Israeli doctors, now in the fourth month of their strike for higher wages, say they are planning a new tactic to force the government to accept their demands for nearly double income by making it more expensive not to.
The tactic will result in better service to patients but at a heavy cost to the government hospitals at which most of the doctors are employed, the strikers say. The doctors presently treat patients at alternative clinics for a fee of 900 Shekels per visit. They now intend to send most or all of their patients to government hospitals for a battery of tests paid for by the State.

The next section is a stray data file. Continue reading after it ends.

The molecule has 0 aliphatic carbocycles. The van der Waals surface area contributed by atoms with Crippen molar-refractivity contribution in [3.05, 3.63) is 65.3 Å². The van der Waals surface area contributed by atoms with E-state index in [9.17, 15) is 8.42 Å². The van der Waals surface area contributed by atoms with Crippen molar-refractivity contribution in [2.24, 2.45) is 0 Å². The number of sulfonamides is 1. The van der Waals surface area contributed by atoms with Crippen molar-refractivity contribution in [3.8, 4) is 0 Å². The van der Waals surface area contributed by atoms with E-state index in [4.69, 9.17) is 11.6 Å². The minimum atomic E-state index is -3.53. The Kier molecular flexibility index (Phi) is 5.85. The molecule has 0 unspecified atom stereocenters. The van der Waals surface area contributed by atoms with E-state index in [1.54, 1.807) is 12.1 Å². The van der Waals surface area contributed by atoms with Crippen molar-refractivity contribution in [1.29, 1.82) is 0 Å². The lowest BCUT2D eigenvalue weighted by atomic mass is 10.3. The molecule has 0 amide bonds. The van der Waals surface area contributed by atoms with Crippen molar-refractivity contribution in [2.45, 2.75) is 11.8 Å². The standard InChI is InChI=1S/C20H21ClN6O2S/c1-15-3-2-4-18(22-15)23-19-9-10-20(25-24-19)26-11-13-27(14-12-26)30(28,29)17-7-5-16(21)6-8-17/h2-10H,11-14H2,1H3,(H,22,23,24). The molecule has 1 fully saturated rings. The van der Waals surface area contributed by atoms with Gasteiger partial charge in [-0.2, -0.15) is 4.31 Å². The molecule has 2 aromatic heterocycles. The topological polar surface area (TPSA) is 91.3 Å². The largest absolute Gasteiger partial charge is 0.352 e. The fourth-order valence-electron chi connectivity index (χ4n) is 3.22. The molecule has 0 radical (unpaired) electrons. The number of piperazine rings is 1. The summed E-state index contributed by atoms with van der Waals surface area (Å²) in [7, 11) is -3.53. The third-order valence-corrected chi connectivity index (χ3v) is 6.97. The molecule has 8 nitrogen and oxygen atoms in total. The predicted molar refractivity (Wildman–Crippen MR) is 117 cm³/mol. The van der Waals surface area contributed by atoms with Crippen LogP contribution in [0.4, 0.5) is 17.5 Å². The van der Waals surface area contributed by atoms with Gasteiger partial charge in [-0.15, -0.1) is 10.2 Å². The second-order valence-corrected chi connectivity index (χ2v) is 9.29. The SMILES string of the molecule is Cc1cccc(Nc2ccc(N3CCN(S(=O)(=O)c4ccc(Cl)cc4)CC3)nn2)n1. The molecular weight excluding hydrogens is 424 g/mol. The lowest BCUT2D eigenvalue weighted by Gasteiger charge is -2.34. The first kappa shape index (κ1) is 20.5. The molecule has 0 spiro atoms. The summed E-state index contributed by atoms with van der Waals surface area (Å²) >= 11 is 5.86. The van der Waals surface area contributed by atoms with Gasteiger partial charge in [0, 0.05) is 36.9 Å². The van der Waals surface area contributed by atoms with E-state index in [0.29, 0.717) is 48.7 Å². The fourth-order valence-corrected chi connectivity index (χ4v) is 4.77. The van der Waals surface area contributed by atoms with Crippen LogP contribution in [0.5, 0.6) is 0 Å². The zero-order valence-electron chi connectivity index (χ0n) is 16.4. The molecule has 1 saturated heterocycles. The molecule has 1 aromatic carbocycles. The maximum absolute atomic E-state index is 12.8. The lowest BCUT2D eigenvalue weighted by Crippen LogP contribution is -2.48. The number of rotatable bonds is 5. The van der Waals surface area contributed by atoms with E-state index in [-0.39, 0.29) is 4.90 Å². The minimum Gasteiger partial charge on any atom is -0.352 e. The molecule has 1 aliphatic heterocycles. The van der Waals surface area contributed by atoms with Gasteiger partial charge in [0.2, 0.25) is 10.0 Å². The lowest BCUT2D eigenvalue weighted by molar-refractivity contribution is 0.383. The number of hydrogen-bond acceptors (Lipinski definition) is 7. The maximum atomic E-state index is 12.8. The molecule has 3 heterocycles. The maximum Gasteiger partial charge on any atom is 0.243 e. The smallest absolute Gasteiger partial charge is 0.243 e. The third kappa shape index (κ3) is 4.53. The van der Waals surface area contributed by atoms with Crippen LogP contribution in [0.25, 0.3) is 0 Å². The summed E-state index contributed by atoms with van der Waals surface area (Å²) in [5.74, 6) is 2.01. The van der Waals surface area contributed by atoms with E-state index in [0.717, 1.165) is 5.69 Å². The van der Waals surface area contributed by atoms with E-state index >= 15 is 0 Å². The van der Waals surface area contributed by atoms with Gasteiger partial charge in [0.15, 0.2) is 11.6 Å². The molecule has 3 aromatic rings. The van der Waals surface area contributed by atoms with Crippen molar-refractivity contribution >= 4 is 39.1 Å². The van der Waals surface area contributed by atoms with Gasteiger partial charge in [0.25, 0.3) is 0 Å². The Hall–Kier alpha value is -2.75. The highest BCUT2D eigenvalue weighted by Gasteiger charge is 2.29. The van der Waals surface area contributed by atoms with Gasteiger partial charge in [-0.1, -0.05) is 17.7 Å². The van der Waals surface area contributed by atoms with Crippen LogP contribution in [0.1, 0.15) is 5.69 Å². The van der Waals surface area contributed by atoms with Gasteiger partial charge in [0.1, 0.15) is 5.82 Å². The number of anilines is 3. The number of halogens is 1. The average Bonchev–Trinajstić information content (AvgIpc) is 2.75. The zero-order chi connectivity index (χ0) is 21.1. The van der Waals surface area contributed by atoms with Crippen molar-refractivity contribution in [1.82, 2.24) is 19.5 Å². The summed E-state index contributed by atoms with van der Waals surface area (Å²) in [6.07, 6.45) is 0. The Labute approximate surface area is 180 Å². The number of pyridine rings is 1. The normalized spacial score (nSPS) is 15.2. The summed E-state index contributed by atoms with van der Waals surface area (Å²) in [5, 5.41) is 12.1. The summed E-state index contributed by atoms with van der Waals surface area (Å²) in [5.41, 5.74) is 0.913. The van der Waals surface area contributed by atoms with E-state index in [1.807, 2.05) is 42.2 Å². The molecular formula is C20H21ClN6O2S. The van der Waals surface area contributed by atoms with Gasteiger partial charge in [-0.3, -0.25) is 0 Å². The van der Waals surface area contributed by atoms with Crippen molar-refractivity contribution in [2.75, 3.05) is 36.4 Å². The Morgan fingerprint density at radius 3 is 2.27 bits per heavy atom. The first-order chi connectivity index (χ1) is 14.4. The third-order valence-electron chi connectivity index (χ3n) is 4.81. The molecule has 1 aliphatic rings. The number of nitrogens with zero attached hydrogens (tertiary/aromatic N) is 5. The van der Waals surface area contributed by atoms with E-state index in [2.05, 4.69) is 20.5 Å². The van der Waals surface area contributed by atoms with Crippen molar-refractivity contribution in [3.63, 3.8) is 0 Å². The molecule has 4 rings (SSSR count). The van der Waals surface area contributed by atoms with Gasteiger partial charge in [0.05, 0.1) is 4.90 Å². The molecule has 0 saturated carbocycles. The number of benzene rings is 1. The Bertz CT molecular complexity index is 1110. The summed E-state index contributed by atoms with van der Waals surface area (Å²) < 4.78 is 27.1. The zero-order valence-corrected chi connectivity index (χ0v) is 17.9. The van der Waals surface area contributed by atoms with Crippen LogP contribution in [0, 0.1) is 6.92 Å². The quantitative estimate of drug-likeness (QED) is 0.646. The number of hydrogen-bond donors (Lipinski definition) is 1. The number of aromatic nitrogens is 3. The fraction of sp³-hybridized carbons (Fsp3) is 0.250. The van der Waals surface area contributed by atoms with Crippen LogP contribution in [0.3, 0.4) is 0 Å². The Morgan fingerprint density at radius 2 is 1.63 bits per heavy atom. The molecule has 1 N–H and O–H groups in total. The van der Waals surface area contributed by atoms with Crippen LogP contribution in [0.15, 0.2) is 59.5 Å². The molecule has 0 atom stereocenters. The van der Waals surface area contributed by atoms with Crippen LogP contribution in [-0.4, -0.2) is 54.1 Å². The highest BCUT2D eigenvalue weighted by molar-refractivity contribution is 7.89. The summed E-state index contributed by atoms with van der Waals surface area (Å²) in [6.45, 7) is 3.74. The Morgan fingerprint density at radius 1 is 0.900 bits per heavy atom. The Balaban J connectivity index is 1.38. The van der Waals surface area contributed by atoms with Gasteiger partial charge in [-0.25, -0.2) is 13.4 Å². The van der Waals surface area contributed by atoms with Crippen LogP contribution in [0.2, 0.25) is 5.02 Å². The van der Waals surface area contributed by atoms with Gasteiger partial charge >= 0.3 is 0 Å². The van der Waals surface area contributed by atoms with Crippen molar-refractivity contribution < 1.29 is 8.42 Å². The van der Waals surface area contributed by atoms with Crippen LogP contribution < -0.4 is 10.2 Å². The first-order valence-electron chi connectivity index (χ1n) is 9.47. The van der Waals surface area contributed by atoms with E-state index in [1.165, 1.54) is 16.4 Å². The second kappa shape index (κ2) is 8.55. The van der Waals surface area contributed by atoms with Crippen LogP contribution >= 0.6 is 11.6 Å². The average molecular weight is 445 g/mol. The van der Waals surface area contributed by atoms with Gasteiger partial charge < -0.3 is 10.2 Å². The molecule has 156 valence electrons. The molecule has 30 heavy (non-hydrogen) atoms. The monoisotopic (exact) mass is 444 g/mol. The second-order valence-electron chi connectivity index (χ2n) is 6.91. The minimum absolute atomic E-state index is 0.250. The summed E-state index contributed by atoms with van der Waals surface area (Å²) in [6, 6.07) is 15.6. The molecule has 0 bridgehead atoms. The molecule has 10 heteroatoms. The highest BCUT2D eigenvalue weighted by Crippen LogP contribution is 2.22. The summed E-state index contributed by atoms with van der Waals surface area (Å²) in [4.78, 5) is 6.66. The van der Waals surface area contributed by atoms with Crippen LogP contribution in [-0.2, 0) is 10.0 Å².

A spokesman for the Medical Association said the plan would be implemented in a few days if negotiations with government representatives remain at an impasse. He said one of the results would be serious overcrowding of the hospitals where the wards are filled to capacity and many patients occupy beds in the corridors. The patients will be receiving more medical attention than they ever had, the doctors contended. The government hospitals are presently manned by about 10 percent of their normal medical staffs.
The Archive of the Jewish Telegraphic Agency includes articles published from 1923 to 2008. Archive stories reflect the journalistic standards and practices of the time they were published.